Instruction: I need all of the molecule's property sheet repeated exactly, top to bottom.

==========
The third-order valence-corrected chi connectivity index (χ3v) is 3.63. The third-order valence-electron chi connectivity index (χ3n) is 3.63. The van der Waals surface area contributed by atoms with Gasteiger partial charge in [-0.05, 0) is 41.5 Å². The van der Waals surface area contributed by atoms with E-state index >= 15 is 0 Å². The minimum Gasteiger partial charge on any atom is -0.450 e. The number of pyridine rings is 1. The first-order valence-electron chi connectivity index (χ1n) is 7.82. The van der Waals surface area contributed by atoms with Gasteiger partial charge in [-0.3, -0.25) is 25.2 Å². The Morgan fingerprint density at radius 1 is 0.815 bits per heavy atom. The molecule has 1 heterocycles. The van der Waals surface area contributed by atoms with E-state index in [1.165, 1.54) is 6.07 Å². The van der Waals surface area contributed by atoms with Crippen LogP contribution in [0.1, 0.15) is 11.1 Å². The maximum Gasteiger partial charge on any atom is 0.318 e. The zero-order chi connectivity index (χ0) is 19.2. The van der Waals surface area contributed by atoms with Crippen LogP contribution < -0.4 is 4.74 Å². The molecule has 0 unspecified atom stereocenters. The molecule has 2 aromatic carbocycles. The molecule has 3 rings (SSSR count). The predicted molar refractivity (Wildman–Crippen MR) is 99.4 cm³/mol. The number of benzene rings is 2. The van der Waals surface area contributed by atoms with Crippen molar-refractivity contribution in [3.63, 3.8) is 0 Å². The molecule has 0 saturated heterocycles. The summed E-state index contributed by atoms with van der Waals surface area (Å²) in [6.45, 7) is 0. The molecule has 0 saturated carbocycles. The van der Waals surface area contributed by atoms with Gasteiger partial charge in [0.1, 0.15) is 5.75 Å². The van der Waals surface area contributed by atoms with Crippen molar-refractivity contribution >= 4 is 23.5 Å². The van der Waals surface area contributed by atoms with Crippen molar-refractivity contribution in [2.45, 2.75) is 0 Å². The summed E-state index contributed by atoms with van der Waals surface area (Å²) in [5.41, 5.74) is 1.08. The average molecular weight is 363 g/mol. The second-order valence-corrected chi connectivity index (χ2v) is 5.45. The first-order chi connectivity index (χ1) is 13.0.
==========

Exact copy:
The third-order valence-corrected chi connectivity index (χ3v) is 3.63. The third-order valence-electron chi connectivity index (χ3n) is 3.63. The van der Waals surface area contributed by atoms with Gasteiger partial charge in [-0.05, 0) is 41.5 Å². The van der Waals surface area contributed by atoms with E-state index >= 15 is 0 Å². The minimum Gasteiger partial charge on any atom is -0.450 e. The number of pyridine rings is 1. The first-order valence-electron chi connectivity index (χ1n) is 7.82. The van der Waals surface area contributed by atoms with Gasteiger partial charge in [-0.3, -0.25) is 25.2 Å². The Morgan fingerprint density at radius 1 is 0.815 bits per heavy atom. The molecule has 1 heterocycles. The van der Waals surface area contributed by atoms with E-state index in [1.165, 1.54) is 6.07 Å². The van der Waals surface area contributed by atoms with Crippen LogP contribution in [0.1, 0.15) is 11.1 Å². The maximum Gasteiger partial charge on any atom is 0.318 e. The zero-order chi connectivity index (χ0) is 19.2. The van der Waals surface area contributed by atoms with Crippen LogP contribution < -0.4 is 4.74 Å². The molecule has 0 unspecified atom stereocenters. The molecule has 2 aromatic carbocycles. The molecule has 3 rings (SSSR count). The predicted molar refractivity (Wildman–Crippen MR) is 99.4 cm³/mol. The number of benzene rings is 2. The van der Waals surface area contributed by atoms with Crippen molar-refractivity contribution in [3.63, 3.8) is 0 Å². The molecule has 0 saturated heterocycles. The summed E-state index contributed by atoms with van der Waals surface area (Å²) in [6.45, 7) is 0. The molecule has 0 saturated carbocycles. The van der Waals surface area contributed by atoms with Gasteiger partial charge in [0.1, 0.15) is 5.75 Å². The van der Waals surface area contributed by atoms with Crippen molar-refractivity contribution >= 4 is 23.5 Å². The van der Waals surface area contributed by atoms with Crippen molar-refractivity contribution in [2.45, 2.75) is 0 Å². The summed E-state index contributed by atoms with van der Waals surface area (Å²) in [5.41, 5.74) is 1.08. The average molecular weight is 363 g/mol. The second-order valence-corrected chi connectivity index (χ2v) is 5.45. The first-order chi connectivity index (χ1) is 13.0.